Goals: Like previous Soviet Venus missions, Venera 13 and 14 were twin pairs and flyby spacecraft. The flyby craft was designed to relay transmissions from the landers in addition to studying Venus and interplanetary space. The landers carried advanced instruments to study Venus' atmosphere and soil.

Accomplishments: Venera 14 arrived at Venus four days after its twin. Though the color panoramic pictures it transmitted showed the lander to have set down on a 500 m (1600 ft) hill, with small foothills in the distance, the atmospheric pressure it recorded (93.5 times that of Earth, compared to 89.5 reported by Venera 13) suggested that it reached a substantially lower altitude than Venera 13. Venera 14 performed the second soil analysis on Venus, drilling a 30 mm deep hole and excavating about one cubic centimeter of soil, which was found to be similar to basaltic rocks on Earth that are formed at mid-ocean ridges by underwater volcanoes.

Mission Type: Flyby, Lander
Launch Vehicle: 8K82K + Blok DM (Proton-K no. 311-02 / Blok DM no. 6L)
Launch Site: NIIP-5 / launch site 200L, Tyuratam (Baikonur Cosmodrome), USSR
Spacecraft Mass: 4,363.5 kg
Spacecraft Instruments:

Flyby bus: 1) magnetometer; 2) cosmic-ray detector; 3) solar wind detectors; 4) Signe-2MS3 gamma-ray burst detector

Lander:1) x-ray fluorescence spectrometer and drill; 2) x-ray fluorescence spectrometer for aerosols; 3) imaging system; 4) pressure and temperature sensors; 5) mass spectrometer; 6) Groza-2 lightning detector; 7) gas chromatograph; 8) nephelometer; 9) spectrophotometer; 10) accelerometer; 11) humidity sensor; 12) prop soil mechanical/electrical probe; and 13) seismometer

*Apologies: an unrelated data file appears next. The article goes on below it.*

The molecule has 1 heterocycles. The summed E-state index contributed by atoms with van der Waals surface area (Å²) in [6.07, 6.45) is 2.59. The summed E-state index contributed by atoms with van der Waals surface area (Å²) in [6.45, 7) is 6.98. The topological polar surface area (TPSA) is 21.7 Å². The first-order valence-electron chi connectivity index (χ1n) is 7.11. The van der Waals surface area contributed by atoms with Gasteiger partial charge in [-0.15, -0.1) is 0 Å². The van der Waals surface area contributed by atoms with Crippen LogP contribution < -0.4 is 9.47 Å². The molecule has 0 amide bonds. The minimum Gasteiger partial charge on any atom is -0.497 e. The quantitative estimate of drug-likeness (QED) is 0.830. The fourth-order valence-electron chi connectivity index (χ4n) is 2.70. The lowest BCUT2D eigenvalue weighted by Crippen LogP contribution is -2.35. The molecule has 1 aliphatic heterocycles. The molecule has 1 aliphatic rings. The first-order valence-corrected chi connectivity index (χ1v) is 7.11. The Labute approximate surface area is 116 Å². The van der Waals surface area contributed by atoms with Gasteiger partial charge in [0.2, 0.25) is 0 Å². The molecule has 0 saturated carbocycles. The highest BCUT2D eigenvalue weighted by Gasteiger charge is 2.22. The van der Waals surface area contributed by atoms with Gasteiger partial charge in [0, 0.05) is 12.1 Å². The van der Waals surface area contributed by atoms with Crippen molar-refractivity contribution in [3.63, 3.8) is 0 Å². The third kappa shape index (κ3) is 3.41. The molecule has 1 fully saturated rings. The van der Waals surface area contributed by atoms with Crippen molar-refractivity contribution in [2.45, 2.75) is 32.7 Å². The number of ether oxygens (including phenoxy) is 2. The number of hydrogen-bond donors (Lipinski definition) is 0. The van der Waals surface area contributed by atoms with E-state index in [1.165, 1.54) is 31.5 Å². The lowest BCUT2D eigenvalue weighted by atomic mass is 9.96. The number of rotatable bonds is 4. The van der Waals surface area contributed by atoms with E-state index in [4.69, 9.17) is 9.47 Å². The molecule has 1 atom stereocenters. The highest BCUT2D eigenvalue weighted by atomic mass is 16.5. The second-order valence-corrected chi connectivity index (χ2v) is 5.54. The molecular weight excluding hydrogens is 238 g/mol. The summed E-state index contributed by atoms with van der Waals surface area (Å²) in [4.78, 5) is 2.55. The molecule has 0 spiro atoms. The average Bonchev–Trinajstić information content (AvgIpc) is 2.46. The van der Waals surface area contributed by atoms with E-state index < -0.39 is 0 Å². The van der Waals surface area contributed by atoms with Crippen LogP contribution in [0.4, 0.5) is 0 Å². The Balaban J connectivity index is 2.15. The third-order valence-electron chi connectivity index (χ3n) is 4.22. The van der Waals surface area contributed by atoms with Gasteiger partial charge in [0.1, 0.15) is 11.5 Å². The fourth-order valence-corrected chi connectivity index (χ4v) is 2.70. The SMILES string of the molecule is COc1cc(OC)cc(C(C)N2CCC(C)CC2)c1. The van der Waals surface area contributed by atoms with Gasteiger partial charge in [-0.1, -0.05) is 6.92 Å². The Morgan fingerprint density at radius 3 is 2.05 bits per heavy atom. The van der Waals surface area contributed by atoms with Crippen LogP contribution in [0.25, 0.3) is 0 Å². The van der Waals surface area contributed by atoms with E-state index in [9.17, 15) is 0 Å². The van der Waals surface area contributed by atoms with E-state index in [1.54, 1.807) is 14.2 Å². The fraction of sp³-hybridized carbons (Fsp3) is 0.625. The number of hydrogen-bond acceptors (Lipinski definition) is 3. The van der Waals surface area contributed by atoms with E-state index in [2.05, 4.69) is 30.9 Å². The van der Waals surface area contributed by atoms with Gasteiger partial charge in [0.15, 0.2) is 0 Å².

• Deep Space Chronicle: A Chronology of Deep Space and Planetary Probes 1958-2000, Monographs in Aerospace History No. 24, by Asif A. Siddiqi
  • National Space Science Data Center, http://nssdc.gsfc.nasa.gov/
  • Solar System Log by Andrew Wilson, published 1987 by Jane's Publishing Co. Ltd.

Venera 14 was identical to its twin, Venera 13. The spacecraft carried out three midcourse corrections on the way to Venus: on 14 November 1981, 23 November 1981, and 25 February 1982. Russian sources indicate that one of the corrections was incorrect (probably the first) and could have jeopardized the mission.

The lander probe separated from its flyby parent on 3 March 1982 before the entry cycle began. The probe's main parachute opened at an altitude of 62 to 63 kilometers, thus activating the atmospheric instruments. The parachute was released at an altitude of 47 kilometers, and the 760-kilogram lander fell to the surface using only the atmosphere as a retarding medium.

The probe made safe contact with the Venusian surface at 07:00:10 UT on 5 March 1982 and continued with 57 minutes of transmissions. Landing coordinates were 13.25 degrees south latitude and 310 degrees longitude, about 1,000 kilometers from the Venera 13 landing site. As with its twin, Venera 14 returned color photographs of its surroundings and examined a soil sample (about 1 cubic centimeter taken from a 30-millimeter-deep sample). Soil was deposited in a chamber sealed off from the outside environment and was then progressively transferred through a series of chambers by blowing air until the sample was deposited in its final chamber with a temperature of only 30 degrees C. Here it was examined by the x-ray fluorescence spectrometer.

Temperature and pressure outside were considerably higher than at the Venera 13 site: 470 degrees C and 93.5 atmospheres, respectively. The flyby probe, meanwhile, passed Venus at a range of 36,000 kilometers and entered heliocentric orbit, continuing to provide data on solar x-ray flares. It performed one trajectory change on 14 November 1982.


Siddiqi, Asif A. Beyond Earth: A Chronicle of Deep Space Exploration, 1958-2016. NASA History Program Office, 2018.

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